Rocking out for more than 130 years, the everlasting and historically appreciated vinyl record stands firm in the audio recording media industry.
Students at PCC, vinyl collectors, artists, club disc jockeys and other media indulging circles have been just some of the contributors who enable the sales of vinyl records to continue.
Record buyer for PooBah’s Record Shop in Pasadena Ras G said buyers need to clearly understand the fine line between good music on vinyl and the commonly misconstrued hipster mentality. Being an artist himself, Ras G, who works as a hip-hop producer, only records and sells his music on vinyl and cassettes. The physical connection with the public is what artists want to go for, he said. One-on-one interaction with the listener from the artist is built when purchasing a vinyl record.
“Vinyl is for that patient person,” Ras G said.
Large media mediums and social networking sites like Twitter, Facebook, and iTunes are the go-to places for new music.
“The importance of love through music is embedded with vinyl as opposed to music you just like through mp3 downloads,” he said. “A hipster is a whack follower of things that are not mainstream. Let’s focus our attention on the real and not the followers.”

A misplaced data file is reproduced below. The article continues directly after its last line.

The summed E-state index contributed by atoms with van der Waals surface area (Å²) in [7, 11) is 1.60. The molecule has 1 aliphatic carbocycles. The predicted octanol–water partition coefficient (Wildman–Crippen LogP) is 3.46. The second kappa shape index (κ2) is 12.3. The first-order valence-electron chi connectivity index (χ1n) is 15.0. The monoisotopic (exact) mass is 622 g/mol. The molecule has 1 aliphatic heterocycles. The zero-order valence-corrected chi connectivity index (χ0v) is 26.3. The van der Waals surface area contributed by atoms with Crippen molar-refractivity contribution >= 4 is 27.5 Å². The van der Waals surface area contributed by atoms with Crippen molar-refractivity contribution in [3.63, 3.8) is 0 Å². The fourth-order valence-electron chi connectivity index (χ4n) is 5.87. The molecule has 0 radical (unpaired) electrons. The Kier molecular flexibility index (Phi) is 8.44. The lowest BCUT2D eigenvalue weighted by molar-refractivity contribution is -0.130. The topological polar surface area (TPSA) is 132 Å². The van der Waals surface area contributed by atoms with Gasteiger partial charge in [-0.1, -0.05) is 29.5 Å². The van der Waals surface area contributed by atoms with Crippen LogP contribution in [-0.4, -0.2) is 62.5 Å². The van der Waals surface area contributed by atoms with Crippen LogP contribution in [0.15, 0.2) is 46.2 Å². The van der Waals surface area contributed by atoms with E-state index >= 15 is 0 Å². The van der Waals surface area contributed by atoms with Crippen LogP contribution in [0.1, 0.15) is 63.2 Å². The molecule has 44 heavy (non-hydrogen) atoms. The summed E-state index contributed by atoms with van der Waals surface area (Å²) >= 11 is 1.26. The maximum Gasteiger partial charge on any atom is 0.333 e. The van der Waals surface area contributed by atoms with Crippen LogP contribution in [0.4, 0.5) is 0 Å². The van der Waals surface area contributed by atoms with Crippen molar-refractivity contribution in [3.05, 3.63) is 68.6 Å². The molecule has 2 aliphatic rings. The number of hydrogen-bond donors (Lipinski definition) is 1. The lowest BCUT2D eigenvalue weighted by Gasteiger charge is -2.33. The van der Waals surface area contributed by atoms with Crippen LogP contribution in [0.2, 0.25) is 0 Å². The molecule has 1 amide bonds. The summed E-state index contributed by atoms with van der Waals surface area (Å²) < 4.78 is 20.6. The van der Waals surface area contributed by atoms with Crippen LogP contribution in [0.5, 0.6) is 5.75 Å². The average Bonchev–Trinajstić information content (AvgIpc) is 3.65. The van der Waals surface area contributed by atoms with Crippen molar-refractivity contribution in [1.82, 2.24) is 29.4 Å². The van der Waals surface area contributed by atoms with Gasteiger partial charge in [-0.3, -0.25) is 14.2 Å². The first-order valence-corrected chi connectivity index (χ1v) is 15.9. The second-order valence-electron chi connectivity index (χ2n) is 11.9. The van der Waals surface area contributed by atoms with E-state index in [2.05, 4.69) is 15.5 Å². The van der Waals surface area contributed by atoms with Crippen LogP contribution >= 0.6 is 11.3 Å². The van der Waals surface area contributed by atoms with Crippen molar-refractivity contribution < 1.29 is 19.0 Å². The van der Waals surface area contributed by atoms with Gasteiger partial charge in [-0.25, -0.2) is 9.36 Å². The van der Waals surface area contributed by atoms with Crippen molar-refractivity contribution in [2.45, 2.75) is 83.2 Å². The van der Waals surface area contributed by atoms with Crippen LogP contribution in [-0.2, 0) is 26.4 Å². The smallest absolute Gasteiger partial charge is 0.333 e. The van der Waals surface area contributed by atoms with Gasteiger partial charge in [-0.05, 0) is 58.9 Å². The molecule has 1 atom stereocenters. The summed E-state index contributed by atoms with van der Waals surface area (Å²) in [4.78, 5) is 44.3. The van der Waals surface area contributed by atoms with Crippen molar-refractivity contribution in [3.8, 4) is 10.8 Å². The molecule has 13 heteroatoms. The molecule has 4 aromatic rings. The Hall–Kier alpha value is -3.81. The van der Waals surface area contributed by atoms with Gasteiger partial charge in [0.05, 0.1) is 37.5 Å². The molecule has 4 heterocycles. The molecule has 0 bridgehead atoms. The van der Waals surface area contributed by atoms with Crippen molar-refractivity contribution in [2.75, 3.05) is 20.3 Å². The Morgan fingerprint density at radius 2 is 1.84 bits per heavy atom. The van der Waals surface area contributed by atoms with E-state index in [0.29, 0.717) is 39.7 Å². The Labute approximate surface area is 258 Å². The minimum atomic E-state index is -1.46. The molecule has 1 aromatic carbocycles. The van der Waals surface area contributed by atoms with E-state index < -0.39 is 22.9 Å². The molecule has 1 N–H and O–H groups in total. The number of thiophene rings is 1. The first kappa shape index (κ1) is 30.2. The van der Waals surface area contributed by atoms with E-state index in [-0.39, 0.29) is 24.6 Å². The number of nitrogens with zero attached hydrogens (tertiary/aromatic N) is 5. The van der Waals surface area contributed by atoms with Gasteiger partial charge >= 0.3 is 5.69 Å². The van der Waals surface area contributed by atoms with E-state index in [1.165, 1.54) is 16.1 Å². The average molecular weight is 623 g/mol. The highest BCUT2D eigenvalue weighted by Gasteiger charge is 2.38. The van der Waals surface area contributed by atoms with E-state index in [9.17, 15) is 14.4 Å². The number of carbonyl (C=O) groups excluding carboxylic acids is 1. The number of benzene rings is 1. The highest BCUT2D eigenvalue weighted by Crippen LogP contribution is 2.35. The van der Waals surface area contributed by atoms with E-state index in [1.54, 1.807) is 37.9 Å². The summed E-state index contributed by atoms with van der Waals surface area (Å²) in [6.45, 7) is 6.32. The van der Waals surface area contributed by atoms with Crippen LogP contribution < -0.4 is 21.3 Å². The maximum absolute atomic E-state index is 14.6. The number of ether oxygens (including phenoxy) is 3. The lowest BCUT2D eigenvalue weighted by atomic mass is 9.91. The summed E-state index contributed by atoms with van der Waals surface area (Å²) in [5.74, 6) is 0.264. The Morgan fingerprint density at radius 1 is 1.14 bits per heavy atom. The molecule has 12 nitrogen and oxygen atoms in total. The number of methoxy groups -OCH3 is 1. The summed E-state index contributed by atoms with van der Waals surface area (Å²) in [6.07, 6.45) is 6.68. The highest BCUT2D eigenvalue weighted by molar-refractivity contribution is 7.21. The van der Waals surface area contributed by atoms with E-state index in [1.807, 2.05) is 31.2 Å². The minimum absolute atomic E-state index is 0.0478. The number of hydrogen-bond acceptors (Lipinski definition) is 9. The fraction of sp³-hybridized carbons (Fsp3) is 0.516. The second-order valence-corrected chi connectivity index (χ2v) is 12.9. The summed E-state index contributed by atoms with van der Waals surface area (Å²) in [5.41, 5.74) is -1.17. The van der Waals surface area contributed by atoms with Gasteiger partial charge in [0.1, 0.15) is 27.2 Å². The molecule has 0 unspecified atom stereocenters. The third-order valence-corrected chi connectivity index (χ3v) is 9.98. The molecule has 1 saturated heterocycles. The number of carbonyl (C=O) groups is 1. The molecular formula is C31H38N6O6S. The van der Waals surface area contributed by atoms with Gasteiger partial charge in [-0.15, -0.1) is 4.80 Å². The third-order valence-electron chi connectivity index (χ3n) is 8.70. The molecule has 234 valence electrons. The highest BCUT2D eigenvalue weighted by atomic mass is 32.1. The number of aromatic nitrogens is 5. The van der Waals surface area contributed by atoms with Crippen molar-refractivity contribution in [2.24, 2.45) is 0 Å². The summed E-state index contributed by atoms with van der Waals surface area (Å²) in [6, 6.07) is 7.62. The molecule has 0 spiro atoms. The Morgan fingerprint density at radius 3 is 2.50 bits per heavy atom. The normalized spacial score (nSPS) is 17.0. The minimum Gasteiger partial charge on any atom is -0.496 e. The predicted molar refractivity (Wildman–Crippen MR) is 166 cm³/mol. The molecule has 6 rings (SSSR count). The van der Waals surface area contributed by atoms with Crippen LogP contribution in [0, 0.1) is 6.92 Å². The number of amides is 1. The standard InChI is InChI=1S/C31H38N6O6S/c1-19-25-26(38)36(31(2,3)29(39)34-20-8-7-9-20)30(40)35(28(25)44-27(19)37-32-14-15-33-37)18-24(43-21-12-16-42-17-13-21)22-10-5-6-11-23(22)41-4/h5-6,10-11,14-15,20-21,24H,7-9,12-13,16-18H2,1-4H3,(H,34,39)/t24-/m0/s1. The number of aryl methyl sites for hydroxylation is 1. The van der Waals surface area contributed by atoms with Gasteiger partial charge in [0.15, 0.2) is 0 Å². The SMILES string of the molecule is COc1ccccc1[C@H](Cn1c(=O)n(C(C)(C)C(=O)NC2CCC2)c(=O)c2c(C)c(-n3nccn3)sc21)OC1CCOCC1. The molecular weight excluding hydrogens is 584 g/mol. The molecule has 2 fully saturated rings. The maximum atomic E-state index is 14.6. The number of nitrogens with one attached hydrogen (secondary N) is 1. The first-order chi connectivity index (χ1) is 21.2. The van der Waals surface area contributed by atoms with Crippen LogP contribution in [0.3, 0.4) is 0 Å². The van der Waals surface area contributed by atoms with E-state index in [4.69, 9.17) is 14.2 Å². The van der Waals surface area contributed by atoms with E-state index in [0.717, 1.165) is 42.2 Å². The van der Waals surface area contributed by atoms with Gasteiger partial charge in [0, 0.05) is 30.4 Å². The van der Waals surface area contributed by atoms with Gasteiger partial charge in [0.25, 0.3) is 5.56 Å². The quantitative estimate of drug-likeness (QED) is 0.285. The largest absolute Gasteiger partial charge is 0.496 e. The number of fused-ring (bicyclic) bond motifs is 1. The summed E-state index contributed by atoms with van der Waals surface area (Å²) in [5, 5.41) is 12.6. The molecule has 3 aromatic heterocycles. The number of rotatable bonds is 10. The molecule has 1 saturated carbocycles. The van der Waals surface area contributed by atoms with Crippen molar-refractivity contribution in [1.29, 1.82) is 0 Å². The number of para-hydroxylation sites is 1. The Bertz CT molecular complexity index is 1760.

Pasadena’s Canterbury Records, owned by Charles Gordon, is just one of the two record shops still around in the City of Roses. Gordon discussed his outlook on his interpretation of the artist and vinyl integration.
According to Gordon, the record business is as booming as ever. Records have never went away. There are business initiatives that labels are throwing out to keep the vinyl buying community thriving. These interesting ways to sell their product include offering packages like greatest hits compilations and deluxe editions with bonus materials.
“Records are always selling and lately its becoming a trendy thing among young people,” Charles said. “Some barely know what a record is yet appreciate vinyl, which is great. ”
Stephen F Jones, an adjunct professor in the music department, said the need for vinyl relates to sound quality.
“The quality is better, warmer, and sounds better. Whereas the digital audio format used on cds and mp3s just are not as warm,” Jones said.
PCC students Jourdan Tyner, Catalina Akbar, and Patrick Jordan, who are all involved in media production, agree that vinyl records are still in full swing. Thanks to society’s need for entertainment, raves, and vintage -retro chic styles, the vinyl records fad continues to push forward.